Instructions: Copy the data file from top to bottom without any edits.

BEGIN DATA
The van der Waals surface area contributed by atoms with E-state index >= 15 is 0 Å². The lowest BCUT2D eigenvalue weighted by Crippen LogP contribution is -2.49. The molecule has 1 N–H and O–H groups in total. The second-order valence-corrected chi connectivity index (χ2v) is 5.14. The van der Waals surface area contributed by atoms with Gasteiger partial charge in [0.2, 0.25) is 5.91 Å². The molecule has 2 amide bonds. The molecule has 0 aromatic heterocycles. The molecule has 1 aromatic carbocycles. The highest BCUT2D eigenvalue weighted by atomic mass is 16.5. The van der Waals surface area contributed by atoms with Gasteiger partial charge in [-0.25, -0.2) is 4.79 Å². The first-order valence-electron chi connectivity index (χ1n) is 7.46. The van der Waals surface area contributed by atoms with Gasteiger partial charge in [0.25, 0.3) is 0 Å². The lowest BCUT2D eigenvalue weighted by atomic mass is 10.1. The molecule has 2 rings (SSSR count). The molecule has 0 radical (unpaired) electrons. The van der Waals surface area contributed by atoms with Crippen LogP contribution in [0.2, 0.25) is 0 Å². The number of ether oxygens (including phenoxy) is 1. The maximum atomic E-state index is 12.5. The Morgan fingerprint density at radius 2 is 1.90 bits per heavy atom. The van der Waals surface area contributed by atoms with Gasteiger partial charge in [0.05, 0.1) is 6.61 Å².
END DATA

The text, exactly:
The van der Waals surface area contributed by atoms with E-state index >= 15 is 0 Å². The lowest BCUT2D eigenvalue weighted by Crippen LogP contribution is -2.49. The molecule has 1 N–H and O–H groups in total. The second-order valence-corrected chi connectivity index (χ2v) is 5.14. The van der Waals surface area contributed by atoms with Gasteiger partial charge in [0.2, 0.25) is 5.91 Å². The molecule has 2 amide bonds. The molecule has 0 aromatic heterocycles. The molecule has 1 aromatic carbocycles. The highest BCUT2D eigenvalue weighted by atomic mass is 16.5. The van der Waals surface area contributed by atoms with Gasteiger partial charge in [-0.25, -0.2) is 4.79 Å². The first-order valence-electron chi connectivity index (χ1n) is 7.46. The van der Waals surface area contributed by atoms with Gasteiger partial charge in [0.25, 0.3) is 0 Å². The lowest BCUT2D eigenvalue weighted by atomic mass is 10.1. The molecule has 2 rings (SSSR count). The molecule has 0 radical (unpaired) electrons. The van der Waals surface area contributed by atoms with Crippen LogP contribution in [0.2, 0.25) is 0 Å². The number of ether oxygens (including phenoxy) is 1. The maximum atomic E-state index is 12.5. The Morgan fingerprint density at radius 2 is 1.90 bits per heavy atom. The van der Waals surface area contributed by atoms with Gasteiger partial charge in [0.05, 0.1) is 6.61 Å².